Wednesday, April 25, 2012

Scenes from a Salvaged House

 It's been awhile since we tooted our own horn about finishing(ish) the house we designed, struggled to build (please see every post from years 2008-2011), and have only slightly regretted due to nasty nasty building issues (please see every post from Sept 2011 - January 2012).  Or then again, just don't see any old posts that document the stress and strife that led us to where we are today which is, well, home.  Who needs all that drama?  And home it is indeed despite the cracking porches, unfinished electrical, hodge-podge paint jobs, and questionable overhangs.  The industrial/rustic style we achieved was pure accident but pretty easy to accomplish since each aspect of the finish-out came from deconstructed homes and Habitat for Humanity.  Not for everyone, but she suits us fine.


Oops.  How'd that farm picture sneak in there?


Tuesday, April 24, 2012


The coyotes have officially begun what must be a seasonal ritual.  Their pups are growing up now and learning to hunt.  There are litters to feed and litters that have to learn how to feed themselves.  This means that chickens and other animals not under lock and key are fair game and, frankly, free lunch for any coyote brave enough to swoop in for a meal in the bright daylight.

Yesterday one of my hens was taken not 200 yards from where I stood.  She was there, then she just – wasn’t - and the squawk she made in the moment of her snatching was horrible.  I knew what happened before even processing the event.  In the place where she’d been, I actually found Lord Grantham’s feathers, but just a few, proof enough that a coyote had taken him, too.  Finding just a few feathers and no body is a good sign that a coyote was the culprit versus a coon or possum which will generally just take the head (!).  Our neighbor confirmed that, last week, a few days since the last LG sighting, he’d caught a coyote in the middle of the day with his hen its mouth.  It dropped the hen and ran when he chased it.  But LG and my hen?  Not so lucky.

Last night we stood in the kitchen next to windows that open into the forest.  Coyote pups started yipping so loud and close it sounded as if they were in the nearby creek bed although the hills are deceiving with their echoes.  I’m sure they were further away.  Regardless, I got little sleep last night and assume there won’t be much tonight either after hearing the chorus of yips and howls from the property next door.  Thankfully, I’m hearing a lot of gunshots, too.  At least someone’s on patrol.  This weekend I plan on some target practice.  Jer won’t be here all the time, and I need to feel confident with the gun if I’m going to protect this place and these animals.  Maybe it’s just the spring or the fact that they’ve grabbed some easy meals from this property already, but the neighborhood coyote have gotten too balls-y to be left alone.  If my dogs can’t keep them away, yet, then the gun will have to.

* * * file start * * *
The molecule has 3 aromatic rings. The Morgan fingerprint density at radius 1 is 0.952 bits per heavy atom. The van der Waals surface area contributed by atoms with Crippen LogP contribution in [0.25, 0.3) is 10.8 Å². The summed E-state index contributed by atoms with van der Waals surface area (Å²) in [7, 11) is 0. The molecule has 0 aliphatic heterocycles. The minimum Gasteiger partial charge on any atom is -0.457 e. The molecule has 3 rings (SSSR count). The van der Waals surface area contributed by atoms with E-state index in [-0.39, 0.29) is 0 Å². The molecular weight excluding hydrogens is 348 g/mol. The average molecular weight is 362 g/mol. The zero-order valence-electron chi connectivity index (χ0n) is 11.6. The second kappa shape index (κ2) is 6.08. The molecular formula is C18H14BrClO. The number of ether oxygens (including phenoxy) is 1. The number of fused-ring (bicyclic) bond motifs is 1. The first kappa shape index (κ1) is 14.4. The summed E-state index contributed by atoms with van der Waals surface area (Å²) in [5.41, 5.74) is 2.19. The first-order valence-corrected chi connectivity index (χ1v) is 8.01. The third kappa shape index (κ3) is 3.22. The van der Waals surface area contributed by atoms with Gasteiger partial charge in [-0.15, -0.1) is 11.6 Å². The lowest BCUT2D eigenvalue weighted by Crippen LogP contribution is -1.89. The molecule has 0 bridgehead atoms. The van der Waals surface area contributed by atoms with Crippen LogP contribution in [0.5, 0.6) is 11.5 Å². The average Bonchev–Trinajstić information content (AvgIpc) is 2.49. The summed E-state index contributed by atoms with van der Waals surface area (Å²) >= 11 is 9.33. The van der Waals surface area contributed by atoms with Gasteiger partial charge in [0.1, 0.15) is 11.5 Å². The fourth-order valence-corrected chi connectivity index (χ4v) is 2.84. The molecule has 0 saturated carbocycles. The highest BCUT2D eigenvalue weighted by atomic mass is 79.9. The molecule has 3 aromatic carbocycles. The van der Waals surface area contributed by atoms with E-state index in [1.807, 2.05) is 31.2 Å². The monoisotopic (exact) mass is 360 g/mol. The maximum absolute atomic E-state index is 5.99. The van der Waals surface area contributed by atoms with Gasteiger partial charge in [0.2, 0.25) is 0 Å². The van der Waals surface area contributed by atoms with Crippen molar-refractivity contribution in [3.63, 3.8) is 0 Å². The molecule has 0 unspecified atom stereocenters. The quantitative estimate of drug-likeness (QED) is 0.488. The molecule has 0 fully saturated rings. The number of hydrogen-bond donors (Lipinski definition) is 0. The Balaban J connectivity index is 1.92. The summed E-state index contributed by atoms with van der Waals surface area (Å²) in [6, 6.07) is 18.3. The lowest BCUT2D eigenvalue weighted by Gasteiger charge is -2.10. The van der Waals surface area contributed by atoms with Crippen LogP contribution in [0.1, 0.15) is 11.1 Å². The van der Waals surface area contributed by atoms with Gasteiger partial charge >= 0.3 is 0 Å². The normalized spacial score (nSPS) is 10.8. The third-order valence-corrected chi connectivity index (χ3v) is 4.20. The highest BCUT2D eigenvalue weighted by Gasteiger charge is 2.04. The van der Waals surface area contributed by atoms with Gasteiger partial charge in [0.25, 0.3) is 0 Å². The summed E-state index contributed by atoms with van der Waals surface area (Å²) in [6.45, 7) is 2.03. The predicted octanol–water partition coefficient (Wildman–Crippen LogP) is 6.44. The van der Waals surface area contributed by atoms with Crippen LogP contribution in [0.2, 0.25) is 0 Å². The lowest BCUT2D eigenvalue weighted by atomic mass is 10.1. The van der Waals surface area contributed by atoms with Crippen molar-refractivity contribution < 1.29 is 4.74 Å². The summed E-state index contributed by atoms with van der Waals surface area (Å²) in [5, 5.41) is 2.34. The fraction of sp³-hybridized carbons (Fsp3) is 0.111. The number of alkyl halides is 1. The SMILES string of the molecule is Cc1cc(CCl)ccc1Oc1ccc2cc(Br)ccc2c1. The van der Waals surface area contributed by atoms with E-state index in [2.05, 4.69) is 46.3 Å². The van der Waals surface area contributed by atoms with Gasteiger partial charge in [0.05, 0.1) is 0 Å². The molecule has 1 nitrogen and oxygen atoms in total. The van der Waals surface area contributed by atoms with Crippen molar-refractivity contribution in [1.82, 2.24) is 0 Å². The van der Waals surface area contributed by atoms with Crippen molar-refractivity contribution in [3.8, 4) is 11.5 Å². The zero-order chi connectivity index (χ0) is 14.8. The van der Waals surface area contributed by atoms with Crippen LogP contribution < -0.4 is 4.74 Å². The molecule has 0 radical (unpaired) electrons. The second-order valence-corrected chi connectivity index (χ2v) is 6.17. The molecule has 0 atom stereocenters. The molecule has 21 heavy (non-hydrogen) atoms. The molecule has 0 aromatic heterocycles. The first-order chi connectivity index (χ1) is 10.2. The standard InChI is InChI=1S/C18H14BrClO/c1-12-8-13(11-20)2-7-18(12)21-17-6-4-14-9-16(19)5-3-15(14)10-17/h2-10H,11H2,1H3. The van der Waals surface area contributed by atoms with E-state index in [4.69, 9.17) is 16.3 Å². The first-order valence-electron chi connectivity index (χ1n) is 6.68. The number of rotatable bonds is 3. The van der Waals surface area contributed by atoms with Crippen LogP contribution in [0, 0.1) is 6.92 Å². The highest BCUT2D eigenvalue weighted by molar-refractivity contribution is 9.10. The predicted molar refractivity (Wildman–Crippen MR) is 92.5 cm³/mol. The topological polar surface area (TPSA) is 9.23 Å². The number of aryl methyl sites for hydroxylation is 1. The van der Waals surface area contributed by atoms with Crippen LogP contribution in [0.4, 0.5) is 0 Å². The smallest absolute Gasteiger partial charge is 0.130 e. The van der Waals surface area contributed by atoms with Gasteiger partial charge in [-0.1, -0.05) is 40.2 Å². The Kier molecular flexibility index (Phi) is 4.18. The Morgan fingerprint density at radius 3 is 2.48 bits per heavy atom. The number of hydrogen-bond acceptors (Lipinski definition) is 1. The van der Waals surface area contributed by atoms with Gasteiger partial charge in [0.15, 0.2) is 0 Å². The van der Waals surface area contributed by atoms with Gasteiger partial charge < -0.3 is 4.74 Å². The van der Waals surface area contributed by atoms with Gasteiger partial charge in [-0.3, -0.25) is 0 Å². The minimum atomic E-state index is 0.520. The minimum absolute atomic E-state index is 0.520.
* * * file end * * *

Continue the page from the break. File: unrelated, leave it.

The New Demographic: Rural Chic

 For the past several months, I’ve had the luxury of almost completely uninterrupted work from home (except for the 2 days of the week I’m required to be in an office.  *Eye roll*).  This means that, aside from the occasional deadline, my days usually consist of an early-ish wake up for farm chores such as feeding goats, dogs, chickens, and watering gardens, then a long breakfast.  (Stop feeling sorry for me already, would you?! ) Due to the lack of actual human interaction, save for the occasional, virtual meeting, I’m generally shod in your standard farm attire which consists of yoga pants with holes the size of quarters scattered across inappropriate areas, well-stained t-shirts and crocs – the essentials.

Today was an obnoxious reminder that there’s still a whole, conventional world toiling away past the edge of my dusty driveway.  This morning, instead of donning my beloved holey pants, stained shirt, and plastic shoes – I had to reach for a pair of heels and suit.  My hand shook as I pulled the heels from their perch in my closet.  I was barely able to button my jacket.  More than ever before, pulling on this type of uniform feels artificial; I’m an imposter.  I hung my shoulders and drove downtown for a conference at which compelling data were presented, then picked apart, then overanalyzed, then debated by a group of assorted PhDs.  The room buzzed with lobbyists and politicians and folks passionately concerned about these issues.  But me?  I flipped through photos of the farm on my iPhone, checked the watch, tapped my heeled foot against the crisp linen hanging from the table.  The best part of the day was, hands down, the free lunch.  These kinds of events always mean you’re going to bump into old colleagues or classmates – the perfect networking opportunity!! (*Another eye roll*).  In the recent past, I’ve donned the enthusiastic grin and slugged through enough witty banter to earn some sort of award.  But today?  My heart wasn’t in it.  Someone I’ve worked with in the past and have known professionally for years asked “What’re you up to now?” of course referring to my job.  So I blurted out what feels most natural which was, “I’m farming.”  She giggled, playfully punched my shoulder and said, “You’re so funny!  No. Really.  What?”